Nonetheless, Bund yields are more likely to decline than rise. The Greece negotiations could provide some spread turbulence, but the improving economy and the aggressive ECB backstop extend the sweet spot for Eurozone corporate bonds.

The Biggest Risks For U.S. Credit

Our U.S. bond strategists have made the case to remain overweight credit until monetary conditions become excessively restrictive, which is anticipated to be at least a couple Fed rate hikes away. In the meantime, there are two non-trivial risks that could cause temporary harm to long credit positions.


Last year’s dramatic collapse in the price of oil set-off a minor panic in the corporate bond market. Spreads widened significantly, and the pain was not limited to energy related credits. While fundamentally there is no reason that lower oil prices should raise questions about the creditworthiness of non-energy related firms, fund outflows are likely responsible for a good portion of the observed contagion, at least in the high-yield space.

If our commodity strategists are correct that oil prices have overshot to the upside, then oil price downside poses a major near-term risk to corporate bond spreads. To gauge the potential magnitude of this risk, we calculate the trailing 26-week beta between changes in corporate bond spreads and the price of Brent crude oil (Table above).

Assuming that the calculated betas remain unchanged and that the Brent price falls to $50 over a six month period, high-yield energy sector spreads have the greatest sensitivity to oil prices, followed by non-energy high-yield spreads, investment grade energy spreads and non-energy investment grade spreads. This exercise assumes that betas remain unchanged, which will probably prove to be an overly pessimistic assumption. In all likelihood any renewed oil price shock will not be as severe as was witnessed in 2014, and fund outflows are unlikely to be as dramatic. A strategy of avoiding energy names in both investment grade and high-yield corporate bond markets is sufficient to mitigate the potential shock from another downleg in oil prices.

Low Growth And High Debt: Financial Repression Is Here To Stay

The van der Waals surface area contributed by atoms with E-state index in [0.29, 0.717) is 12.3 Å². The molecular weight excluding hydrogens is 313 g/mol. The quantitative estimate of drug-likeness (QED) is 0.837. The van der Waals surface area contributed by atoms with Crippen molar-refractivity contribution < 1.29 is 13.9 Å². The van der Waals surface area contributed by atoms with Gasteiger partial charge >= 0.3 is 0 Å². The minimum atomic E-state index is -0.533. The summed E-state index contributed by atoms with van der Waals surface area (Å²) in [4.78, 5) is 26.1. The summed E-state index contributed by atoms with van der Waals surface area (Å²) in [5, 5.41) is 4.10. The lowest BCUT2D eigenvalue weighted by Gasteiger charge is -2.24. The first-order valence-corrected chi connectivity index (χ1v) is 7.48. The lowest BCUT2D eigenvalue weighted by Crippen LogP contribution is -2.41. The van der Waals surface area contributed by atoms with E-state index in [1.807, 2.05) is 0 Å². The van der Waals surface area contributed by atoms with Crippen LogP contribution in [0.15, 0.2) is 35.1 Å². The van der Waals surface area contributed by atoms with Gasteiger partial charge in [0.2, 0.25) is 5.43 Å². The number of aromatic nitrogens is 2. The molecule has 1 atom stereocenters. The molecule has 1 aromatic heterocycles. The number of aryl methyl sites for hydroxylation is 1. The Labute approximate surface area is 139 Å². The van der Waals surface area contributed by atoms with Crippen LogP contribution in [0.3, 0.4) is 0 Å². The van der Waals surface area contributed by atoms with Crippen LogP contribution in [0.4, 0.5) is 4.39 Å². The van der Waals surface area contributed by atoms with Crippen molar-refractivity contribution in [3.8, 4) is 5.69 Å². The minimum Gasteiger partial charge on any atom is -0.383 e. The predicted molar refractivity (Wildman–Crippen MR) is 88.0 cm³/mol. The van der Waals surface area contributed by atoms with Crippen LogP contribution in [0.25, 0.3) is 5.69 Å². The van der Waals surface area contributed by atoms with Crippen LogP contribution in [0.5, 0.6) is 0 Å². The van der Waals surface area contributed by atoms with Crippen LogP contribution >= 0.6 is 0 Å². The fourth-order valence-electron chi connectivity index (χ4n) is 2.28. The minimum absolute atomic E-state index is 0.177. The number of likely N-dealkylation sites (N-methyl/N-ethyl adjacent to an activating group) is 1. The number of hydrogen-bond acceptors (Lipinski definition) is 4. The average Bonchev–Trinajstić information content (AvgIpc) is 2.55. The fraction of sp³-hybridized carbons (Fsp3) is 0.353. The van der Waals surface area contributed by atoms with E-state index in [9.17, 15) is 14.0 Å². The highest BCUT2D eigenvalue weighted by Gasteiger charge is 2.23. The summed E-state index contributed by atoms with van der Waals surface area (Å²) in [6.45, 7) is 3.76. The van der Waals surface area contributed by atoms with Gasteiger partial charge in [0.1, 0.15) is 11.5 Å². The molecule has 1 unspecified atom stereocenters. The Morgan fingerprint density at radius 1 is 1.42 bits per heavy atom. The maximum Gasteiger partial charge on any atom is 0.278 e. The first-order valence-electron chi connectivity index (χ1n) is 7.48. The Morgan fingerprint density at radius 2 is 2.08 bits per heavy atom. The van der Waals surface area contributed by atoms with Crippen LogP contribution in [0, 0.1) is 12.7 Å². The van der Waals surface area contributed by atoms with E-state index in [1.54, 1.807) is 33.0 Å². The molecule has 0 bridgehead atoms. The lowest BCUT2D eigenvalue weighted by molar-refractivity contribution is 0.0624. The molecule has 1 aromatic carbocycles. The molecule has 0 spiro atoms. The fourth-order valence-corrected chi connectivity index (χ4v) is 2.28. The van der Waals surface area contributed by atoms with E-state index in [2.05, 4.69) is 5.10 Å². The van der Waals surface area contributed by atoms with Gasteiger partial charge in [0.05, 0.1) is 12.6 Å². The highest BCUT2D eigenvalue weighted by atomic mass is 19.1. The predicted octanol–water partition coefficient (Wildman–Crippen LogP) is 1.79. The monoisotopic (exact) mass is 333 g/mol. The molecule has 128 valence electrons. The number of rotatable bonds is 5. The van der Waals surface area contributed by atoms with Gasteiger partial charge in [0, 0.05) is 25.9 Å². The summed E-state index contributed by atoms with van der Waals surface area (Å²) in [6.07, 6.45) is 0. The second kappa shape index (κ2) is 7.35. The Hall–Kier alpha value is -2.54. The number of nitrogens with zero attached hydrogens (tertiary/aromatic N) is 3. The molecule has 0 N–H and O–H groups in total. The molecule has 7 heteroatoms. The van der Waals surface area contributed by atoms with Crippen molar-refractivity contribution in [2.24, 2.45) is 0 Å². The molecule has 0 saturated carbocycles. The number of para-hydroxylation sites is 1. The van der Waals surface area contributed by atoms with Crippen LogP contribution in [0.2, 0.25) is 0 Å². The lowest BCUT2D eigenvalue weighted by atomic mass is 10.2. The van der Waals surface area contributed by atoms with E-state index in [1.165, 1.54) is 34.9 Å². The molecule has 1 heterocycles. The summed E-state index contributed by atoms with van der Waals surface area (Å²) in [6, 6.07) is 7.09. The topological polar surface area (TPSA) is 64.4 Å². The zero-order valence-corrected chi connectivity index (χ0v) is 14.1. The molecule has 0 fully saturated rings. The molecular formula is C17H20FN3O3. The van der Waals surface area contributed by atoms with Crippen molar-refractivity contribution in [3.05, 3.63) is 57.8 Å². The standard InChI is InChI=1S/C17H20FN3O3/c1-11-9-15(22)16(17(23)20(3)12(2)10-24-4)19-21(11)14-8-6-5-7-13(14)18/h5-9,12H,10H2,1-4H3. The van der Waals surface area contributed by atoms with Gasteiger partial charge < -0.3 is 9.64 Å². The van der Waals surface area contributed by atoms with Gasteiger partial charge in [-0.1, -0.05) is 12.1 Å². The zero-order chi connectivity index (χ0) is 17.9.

In case we needed to be reminded, the IMF’s latest World Economic Outlook included a section on the rather dismal long-run outlook for economic growth. Trends in demographics and productivity are expected to deliver average potential growth of only 1.6% a year in the advanced economies during the remainder of the decade. Such measly growth will make it very difficult for governments to lower current high debt-to-GDP ratios.

In this Special Report, BCA’s Chief Economist, Martin Barnes, explains why debt burdens are more likely to rise than fall over the short and long run given demographic trends and the low odds of another economic boom. If governments cannot easily bring debt ratios down to more sustainable levels, then the obvious solution is to make high debt levels easier to live with. This can be done be keeping real borrowing costs down and by regulatory pressures that encourage financial institutions to hold more government securities. In other words, financial repression is the inevitable result of a world of low growth and stubbornly high debt.

Martin argues that central banks are not overt supporters of financial repression, but they certainly are enablers because they have no other options other than to keep rates depressed if they cannot meet their growth and/or inflation targets. A world of financial repression is an uncomfortable world for investors as it implies continued distortions in asset prices, and it is bound to breed excesses that ultimately will threaten financial stability.

For the full report and investment implications, please see Low Growth And High Debt: Financial Repression Is Here To Stay.